3 Best Upper Body Workouts for Women (Get Stronger & Leaner)

Christiana Mikesch, CPT
Published by Christiana Mikesch, CPT | Senior Coach
Last updated: January 27, 2024
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Upper body strength is as crucial for women as it is for men. An effective workout targets arms, chests, and shoulders, building muscle and strength while balancing the overall physique.

As a fitness trainer, I’ve been tailoring workout programs to women’s needs for years now, and this article is the result of my experience and research aimed at finding the best upper body workout for women.

Read on to better understand how to achieve your upper body fitness goals.

Quick Summary

  • The ultimate upper body workout will incorporate three exercises: push, pull, and extension.
  • Upper body exercises have far-reaching benefits for the whole body.
  • Research from the Journal of Physical Therapy Science shows that movements like wall angels help strengthen muscles associated with good posture.
  • Working out the entire upper body, from the abs to the upper back muscles, can improve posture.

What Is the Best Upper Body Workout for Women?

Woman pulling a resistance band for her workout

I've found that the best upper body workouts for women are those that incorporate a variety of push, pull, and flexion/extension exercises.

Let’s take a closer look at each.

1. Push Exercises

Push exercises are a great way to build strength in the back, chest, shoulders, and arms.

These exercises target muscles such as the pectoralis major (chest), latissimus dorsi (lats), triceps, deltoids (shoulders), and trapezius (upper back).

2. Pull Exercises

Pull exercises effectively target the muscles in your upper back, the rhomboids (shoulder muscles), and those near the pelvis.

These exercises allow you to get all-around back control while building strength.

3. Flexion/Extension Exercises

Upper body strength training should include flexion/extension exercises. These exercises target the biceps, triceps, wrist flexors, and extensors, along with muscle groups of the upper abs.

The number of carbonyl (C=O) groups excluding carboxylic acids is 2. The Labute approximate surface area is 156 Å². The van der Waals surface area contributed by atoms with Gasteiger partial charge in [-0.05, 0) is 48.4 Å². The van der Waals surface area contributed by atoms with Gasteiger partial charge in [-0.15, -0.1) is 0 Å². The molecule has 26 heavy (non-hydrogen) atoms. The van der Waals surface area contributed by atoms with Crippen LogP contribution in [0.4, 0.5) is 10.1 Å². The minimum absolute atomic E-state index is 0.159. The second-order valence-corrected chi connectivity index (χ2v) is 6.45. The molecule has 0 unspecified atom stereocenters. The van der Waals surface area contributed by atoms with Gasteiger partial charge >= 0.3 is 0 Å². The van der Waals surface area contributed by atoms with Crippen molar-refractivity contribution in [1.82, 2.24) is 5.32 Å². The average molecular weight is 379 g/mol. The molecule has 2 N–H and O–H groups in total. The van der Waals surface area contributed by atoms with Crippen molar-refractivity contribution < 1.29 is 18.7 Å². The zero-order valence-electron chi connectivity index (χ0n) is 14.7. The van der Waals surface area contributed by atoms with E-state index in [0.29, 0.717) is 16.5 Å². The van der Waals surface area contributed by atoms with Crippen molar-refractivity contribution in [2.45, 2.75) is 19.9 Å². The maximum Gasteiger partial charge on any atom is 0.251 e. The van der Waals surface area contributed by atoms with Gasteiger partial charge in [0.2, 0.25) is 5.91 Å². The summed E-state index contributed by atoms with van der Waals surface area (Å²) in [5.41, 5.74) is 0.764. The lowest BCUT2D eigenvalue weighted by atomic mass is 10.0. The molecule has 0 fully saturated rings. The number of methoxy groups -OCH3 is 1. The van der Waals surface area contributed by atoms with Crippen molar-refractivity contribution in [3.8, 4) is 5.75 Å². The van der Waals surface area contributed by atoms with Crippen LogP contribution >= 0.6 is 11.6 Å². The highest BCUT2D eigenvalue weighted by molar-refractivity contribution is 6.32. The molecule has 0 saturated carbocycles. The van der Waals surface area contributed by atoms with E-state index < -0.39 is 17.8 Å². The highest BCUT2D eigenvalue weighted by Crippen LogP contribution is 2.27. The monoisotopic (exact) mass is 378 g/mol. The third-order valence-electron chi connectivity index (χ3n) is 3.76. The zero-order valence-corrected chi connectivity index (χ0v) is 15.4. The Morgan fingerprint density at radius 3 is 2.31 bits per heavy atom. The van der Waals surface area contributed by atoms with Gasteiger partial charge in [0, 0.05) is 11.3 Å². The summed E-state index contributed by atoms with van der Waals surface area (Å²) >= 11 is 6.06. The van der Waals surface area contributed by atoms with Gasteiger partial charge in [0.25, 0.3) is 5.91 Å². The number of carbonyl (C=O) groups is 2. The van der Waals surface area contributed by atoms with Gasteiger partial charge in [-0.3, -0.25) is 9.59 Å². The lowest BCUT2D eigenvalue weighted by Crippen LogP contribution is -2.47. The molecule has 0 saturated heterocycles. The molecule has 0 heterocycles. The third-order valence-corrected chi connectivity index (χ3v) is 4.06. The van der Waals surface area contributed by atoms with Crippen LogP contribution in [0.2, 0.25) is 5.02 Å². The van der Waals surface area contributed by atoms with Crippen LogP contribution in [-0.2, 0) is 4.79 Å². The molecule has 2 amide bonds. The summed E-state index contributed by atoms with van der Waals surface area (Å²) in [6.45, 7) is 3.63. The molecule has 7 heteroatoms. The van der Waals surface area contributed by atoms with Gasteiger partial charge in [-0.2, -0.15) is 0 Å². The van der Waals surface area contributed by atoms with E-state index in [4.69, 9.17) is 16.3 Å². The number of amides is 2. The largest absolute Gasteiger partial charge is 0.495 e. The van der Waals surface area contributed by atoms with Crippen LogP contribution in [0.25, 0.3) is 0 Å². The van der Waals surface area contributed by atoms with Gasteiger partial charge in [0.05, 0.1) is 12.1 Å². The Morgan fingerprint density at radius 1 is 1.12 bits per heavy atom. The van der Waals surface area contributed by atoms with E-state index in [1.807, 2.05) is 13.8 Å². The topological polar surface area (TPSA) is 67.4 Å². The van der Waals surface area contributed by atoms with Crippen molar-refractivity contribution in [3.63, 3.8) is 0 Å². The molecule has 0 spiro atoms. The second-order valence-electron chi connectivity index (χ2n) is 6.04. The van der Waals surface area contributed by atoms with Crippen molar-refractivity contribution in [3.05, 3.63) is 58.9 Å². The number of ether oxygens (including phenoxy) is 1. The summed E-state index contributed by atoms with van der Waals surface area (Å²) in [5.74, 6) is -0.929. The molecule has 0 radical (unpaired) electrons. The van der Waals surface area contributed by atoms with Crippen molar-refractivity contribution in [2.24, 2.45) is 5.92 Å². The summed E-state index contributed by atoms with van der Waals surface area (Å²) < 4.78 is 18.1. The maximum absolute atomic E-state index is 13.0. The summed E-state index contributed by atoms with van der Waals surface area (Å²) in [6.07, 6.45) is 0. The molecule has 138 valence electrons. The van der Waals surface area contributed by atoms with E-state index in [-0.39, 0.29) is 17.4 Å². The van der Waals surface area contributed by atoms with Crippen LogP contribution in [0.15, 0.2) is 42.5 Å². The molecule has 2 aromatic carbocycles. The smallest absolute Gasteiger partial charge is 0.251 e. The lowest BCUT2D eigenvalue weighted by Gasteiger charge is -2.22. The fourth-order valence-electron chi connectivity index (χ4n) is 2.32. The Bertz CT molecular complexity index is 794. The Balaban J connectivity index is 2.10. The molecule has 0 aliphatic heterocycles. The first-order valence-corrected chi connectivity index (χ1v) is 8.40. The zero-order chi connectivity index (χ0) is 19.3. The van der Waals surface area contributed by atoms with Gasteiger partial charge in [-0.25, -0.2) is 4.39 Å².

Now, let’s get into the specific exercises that make up an effective upper-body workout.

Best Upper Body Exercises for Women

We have put examples of some of the best upper body exercises for women into three categories: arms, back, and chest.

Below, we will describe how to perform each exercise.

I. Arm Exercises


The following arm exercises can easily be done at home with minimal equipment and are suitable for individuals of all fitness levels.

Also Read: High-Volume Arm Workout Routine

1. Dumbbell Curls

To begin, stand with feet hip-width apart and engage your ab muscles.

  1. In each hand, hold a dumbbell; let your arms relax at the side with palms facing forward.
  2. Keep the upper arm stable while bending the elbows to lift the weight toward the shoulders. Exhale as you lift.
  3. Raise them to forehead/eye level for a full range of motions, keeping elbows close toward your body.
  4. Slowly lower the dumbbells to the starting position and repeat.

Perform the desired reps, staying within three to five sets of total failure.

You can also use a barbell, kettlebells, cable machine, or resistance bands to perform this exercise.

2. Triceps Kickback

triceps kickback

Dumbbells are the most common equipment used for these exercises.

  1. Hold one dumbbell in each hand with palms facing each other.
  2. Engage your core and hinge forward at the waist while maintaining your spine in a straight line.
  3. Keep upper arms close to the body, head in line with the spine, and tuck chin slightly.